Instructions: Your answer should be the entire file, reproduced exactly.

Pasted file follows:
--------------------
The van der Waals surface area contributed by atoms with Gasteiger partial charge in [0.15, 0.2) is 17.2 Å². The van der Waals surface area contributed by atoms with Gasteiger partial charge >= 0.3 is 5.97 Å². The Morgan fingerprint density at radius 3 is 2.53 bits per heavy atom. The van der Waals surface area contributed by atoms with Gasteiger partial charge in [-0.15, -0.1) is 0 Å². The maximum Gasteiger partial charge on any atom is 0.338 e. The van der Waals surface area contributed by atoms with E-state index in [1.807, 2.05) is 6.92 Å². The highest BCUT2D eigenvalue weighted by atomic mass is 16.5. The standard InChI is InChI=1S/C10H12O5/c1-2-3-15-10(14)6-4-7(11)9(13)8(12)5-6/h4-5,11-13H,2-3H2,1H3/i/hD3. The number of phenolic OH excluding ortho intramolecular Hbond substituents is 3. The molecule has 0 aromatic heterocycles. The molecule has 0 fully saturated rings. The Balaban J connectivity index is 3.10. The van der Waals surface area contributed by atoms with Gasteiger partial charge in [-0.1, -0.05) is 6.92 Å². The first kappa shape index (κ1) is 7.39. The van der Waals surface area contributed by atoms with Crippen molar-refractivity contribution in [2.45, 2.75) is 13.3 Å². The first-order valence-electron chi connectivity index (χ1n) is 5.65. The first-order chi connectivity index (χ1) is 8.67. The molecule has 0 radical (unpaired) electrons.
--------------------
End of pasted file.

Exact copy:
The van der Waals surface area contributed by atoms with Gasteiger partial charge in [0.15, 0.2) is 17.2 Å². The van der Waals surface area contributed by atoms with Gasteiger partial charge >= 0.3 is 5.97 Å². The Morgan fingerprint density at radius 3 is 2.53 bits per heavy atom. The van der Waals surface area contributed by atoms with Gasteiger partial charge in [-0.15, -0.1) is 0 Å². The maximum Gasteiger partial charge on any atom is 0.338 e. The van der Waals surface area contributed by atoms with E-state index in [1.807, 2.05) is 6.92 Å². The highest BCUT2D eigenvalue weighted by atomic mass is 16.5. The standard InChI is InChI=1S/C10H12O5/c1-2-3-15-10(14)6-4-7(11)9(13)8(12)5-6/h4-5,11-13H,2-3H2,1H3/i/hD3. The number of phenolic OH excluding ortho intramolecular Hbond substituents is 3. The molecule has 0 aromatic heterocycles. The molecule has 0 fully saturated rings. The Balaban J connectivity index is 3.10. The van der Waals surface area contributed by atoms with Gasteiger partial charge in [-0.1, -0.05) is 6.92 Å². The first kappa shape index (κ1) is 7.39. The van der Waals surface area contributed by atoms with Crippen molar-refractivity contribution in [2.45, 2.75) is 13.3 Å². The first-order valence-electron chi connectivity index (χ1n) is 5.65. The first-order chi connectivity index (χ1) is 8.67. The molecule has 0 radical (unpaired) electrons.